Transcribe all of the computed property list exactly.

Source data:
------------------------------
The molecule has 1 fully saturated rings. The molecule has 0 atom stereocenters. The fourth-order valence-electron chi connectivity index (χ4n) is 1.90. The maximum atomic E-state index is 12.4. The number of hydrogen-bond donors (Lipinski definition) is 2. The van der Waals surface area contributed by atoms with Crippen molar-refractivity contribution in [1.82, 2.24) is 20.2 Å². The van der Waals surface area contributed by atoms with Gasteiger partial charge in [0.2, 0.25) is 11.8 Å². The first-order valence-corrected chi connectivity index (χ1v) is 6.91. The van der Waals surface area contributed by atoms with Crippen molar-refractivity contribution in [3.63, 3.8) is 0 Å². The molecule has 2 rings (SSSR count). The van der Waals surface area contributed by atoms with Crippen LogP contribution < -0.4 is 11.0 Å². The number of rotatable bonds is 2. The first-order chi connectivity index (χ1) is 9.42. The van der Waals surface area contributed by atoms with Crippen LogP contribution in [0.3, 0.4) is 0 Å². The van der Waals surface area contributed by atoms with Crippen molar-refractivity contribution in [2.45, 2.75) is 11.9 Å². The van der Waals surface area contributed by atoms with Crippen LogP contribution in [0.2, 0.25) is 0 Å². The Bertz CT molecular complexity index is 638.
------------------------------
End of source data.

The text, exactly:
The molecule has 1 fully saturated rings. The molecule has 0 atom stereocenters. The fourth-order valence-electron chi connectivity index (χ4n) is 1.90. The maximum atomic E-state index is 12.4. The number of hydrogen-bond donors (Lipinski definition) is 2. The van der Waals surface area contributed by atoms with Crippen molar-refractivity contribution in [1.82, 2.24) is 20.2 Å². The van der Waals surface area contributed by atoms with Gasteiger partial charge in [0.2, 0.25) is 11.8 Å². The first-order valence-corrected chi connectivity index (χ1v) is 6.91. The van der Waals surface area contributed by atoms with Crippen molar-refractivity contribution in [3.63, 3.8) is 0 Å². The molecule has 2 rings (SSSR count). The van der Waals surface area contributed by atoms with Crippen LogP contribution < -0.4 is 11.0 Å². The number of rotatable bonds is 2. The first-order chi connectivity index (χ1) is 9.42. The van der Waals surface area contributed by atoms with Crippen LogP contribution in [0.3, 0.4) is 0 Å². The van der Waals surface area contributed by atoms with Crippen molar-refractivity contribution in [2.45, 2.75) is 11.9 Å². The van der Waals surface area contributed by atoms with Crippen LogP contribution in [0.2, 0.25) is 0 Å². The Bertz CT molecular complexity index is 638.